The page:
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Posts tagged with "In Silico"

  • In Silico

    Melting Keys and Squishy Locks

    Pretty much the only thing that an interested lay person has heard about ligand binding is the “lock and key” metaphor. I’m not saying that you could walk down the sidewalk getting nods of recognition with it, but if someone’s heard anything about how enzymes or receptors work (well, anything correct), that’s probably… Read More
  • Drug Assays

    No Shortcuts

    I wanted to link tonight to the “Milkshake Manifesto” over at OrgPrep Daily. It’s a set of rules for med-chem, and looking them over, I agree with them pretty much across the board. There’s a general theme in them of getting as close to the real system as you can, which is a theme I’ve… Read More
  • In Silico

    Wrong, But Still Convincing

    SciTheory has a post, complete with links to the relevant articles in Science, etc., on a recent batch of trouble in structural biology. Geoffrey Chang and his group at Scripps have been working on the structures of transporter proteins, which sit in the cell membrane and actively move nonpermeable molecules in and out. There are… Read More
  • In Silico

    Love and Anger

    Glenn Reynolds gave the pharma industry a much-appreciated thank-you card over at Instapundit: Only a moron would want to live in a society where people are ashamed to work for drug companies. And yet, I’m not surprised to see that resulting from the demagogy that abounds among politicians and “public interest” types who are not… Read More
  • In Silico

    Enzymes Do Whatever They Want To

    It’s been a while since I wrote about the neuraminidase inhibitors (Tamiflu and Relenza, oseltamavir and zanamivir). As we start to head into fall, though, I’m sure that avian flu will invade the headlines again, if nothing else (and I hope it’s nothing else). There’s an interesting report in Nature (subscriber link) on how… Read More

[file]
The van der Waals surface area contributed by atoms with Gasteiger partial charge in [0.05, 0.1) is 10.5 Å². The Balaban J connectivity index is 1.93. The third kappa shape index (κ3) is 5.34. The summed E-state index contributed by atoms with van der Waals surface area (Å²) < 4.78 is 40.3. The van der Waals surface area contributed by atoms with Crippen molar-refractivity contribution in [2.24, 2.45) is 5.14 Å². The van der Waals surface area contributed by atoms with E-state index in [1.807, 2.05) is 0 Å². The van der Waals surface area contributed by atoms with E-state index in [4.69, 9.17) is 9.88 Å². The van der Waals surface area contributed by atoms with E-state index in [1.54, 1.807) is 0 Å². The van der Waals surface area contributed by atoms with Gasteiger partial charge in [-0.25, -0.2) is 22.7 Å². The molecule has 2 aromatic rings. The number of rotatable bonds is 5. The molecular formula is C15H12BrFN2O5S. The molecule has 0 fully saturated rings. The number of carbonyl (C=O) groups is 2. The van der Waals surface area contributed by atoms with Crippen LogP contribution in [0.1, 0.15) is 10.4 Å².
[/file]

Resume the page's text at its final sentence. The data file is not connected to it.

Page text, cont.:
• In Silico

    Crystals of Doubt

    Here’s a limits-to-knowledge post for you. On Wednesday, when I was cranking out a batch of an intermediate we’re using these days, I needed to separate two fairly closely related compounds (which I’ll call A and B) from each other. One surefire way to have done that was chromatography, but I just didn’t have time… Read More
  • In Silico

    Molecular Modeling Cage Match

    I mentioned an interesting paper that’s coming out in the Journal of Medicinal Chemistry on molecular modeling. It’s a long one from a large group of people scattered across GlaxoSmithKline’s worldwide research facilities, entitled “A Critical Assessment of Docking Programs and Scoring Functions.” And that’s what… Read More
  • In Silico

    The Hazards of Molecular Modeling

    A comment to the last post really gave me the shivers: “I like to think of modelling as the “silent killer”. It is easy to rely on it for quick answers, and easy to forget that there is no substitute for an actual experiment. . . I remember asking a fellow scientist if a particular… Read More
  • In Silico

    Clamping Down, or Loosening Up?

    We medicinal chemists spend our days trying to make small molecules that bind to targets in living systems. Almost all of those targets are proteins of one sort or another, and most of them have binding pockets already built into them, which we’re trying to hijack for our own purposes. Molecular modelers try to figure… Read More
  • In Silico

    Crossing Your Fingers, Authoritatively

    I recall a project earlier in my career where we’d all been beating on the same molecular series for quite a while. Many regions of the molecule had been explored, and my urge was often to leave the reservation. I put some time into extending the areas we knew about, but I wanted to go… Read More